We are super thrilled to be presenting Los Angeles indie-folk act The Lonely Wild along with The Lower Caves and Honey Locust on Friday, 10/11 at Exit/In. It’s going to be an amazing night of music, and I hope you’ll be there to join us for great tunes and cheap tequila. Buy tickets here and RSVP on Facebook so we can see your pretty faces.
To reserve the title “alternative-country” to the southern states would be a great disservice to some of the best new music created across our nation, and inspired in large part by the sounds that confirmed Nashville’s musical acclaim. If there is any one country-folk collective that has captured my attention these days, it is The Lonely Wild, born from our west-coast sister-city, Los Angeles.
The five-piece band compels us with a large and cohesive sound, weaving together the more seductive elements of both alternative-country and folk-rock. Their music comprises trucking drumbeats, enchanting trumpet lines, and vocal ranges that inspire an adrenalized emotional reaction.
Their debut album, The Sun As It Comes, creates a raw and haunting amphitheater of sound, blending a classically western tone with atmospheric folk. The title track debuts the echoing hum of Jessi Williams and opens up to the impassioned tenor of Andrew Carroll, setting the stage for the rest of the album under the opening scene of a sun-soaked landscape.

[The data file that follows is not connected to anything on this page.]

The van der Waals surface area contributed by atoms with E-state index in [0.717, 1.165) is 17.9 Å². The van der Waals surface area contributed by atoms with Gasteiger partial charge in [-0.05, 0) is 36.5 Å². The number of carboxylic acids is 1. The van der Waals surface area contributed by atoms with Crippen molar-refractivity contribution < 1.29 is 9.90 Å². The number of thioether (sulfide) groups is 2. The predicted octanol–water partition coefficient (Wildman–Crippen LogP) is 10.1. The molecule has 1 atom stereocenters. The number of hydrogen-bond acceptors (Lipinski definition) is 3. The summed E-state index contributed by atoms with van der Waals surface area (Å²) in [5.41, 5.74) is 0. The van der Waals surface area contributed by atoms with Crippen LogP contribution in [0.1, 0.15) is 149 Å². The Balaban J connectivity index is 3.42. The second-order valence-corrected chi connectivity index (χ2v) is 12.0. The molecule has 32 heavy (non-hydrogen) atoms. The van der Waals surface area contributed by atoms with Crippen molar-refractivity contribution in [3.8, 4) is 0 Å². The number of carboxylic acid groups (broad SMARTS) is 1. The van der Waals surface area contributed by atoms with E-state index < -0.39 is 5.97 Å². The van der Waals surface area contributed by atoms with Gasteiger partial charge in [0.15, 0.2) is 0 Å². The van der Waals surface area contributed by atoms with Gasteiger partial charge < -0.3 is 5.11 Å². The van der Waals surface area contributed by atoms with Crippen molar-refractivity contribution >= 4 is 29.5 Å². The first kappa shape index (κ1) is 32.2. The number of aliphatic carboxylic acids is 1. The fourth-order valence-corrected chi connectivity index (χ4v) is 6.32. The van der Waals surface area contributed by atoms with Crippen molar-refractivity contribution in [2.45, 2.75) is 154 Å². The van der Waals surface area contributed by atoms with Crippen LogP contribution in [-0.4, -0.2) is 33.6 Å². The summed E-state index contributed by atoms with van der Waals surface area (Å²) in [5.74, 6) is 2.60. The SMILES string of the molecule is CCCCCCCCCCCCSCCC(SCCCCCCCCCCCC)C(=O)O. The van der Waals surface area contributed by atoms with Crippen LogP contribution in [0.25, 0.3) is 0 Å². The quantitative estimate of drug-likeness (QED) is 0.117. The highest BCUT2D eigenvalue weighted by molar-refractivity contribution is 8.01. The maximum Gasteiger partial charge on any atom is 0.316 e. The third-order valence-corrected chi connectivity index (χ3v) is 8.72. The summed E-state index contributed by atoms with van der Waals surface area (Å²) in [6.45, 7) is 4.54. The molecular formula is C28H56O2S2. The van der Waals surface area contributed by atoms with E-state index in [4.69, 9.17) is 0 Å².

As the album progresses, The Lonely Wild consistently climbs from subtle and ambient harmonies to expressive crescendos, breeding life into the unified sound of a five-piece collection. “Keep Us Whole” begins with a steady rhythm drenched in mischief, and segues into a rippling tambourine that complements the animate vocals. “Buried In The Murder” draws us in with a simple western guitar line, but cements our compulsion through the spiritual wailing of the outlaw. “Everything You Need” conjures notes of passion through the jungle-and-jazz sound of a trumpet and a male-female harmony.
All the while, the album maintains a palpable structure, making layered music easily listenable. The instrumental chemistry is undeniable, and is greatly reflected in the cohesiveness of the album’s story and the tight composition of the individual tracks. It is rare to find a group so young with a such a defined idea of the sound they’re trying to emote; in “The Sun As It Comes,” The Lonely Wild introduces themselves as a self-aware and burgeoning participant in today’s alt-country world.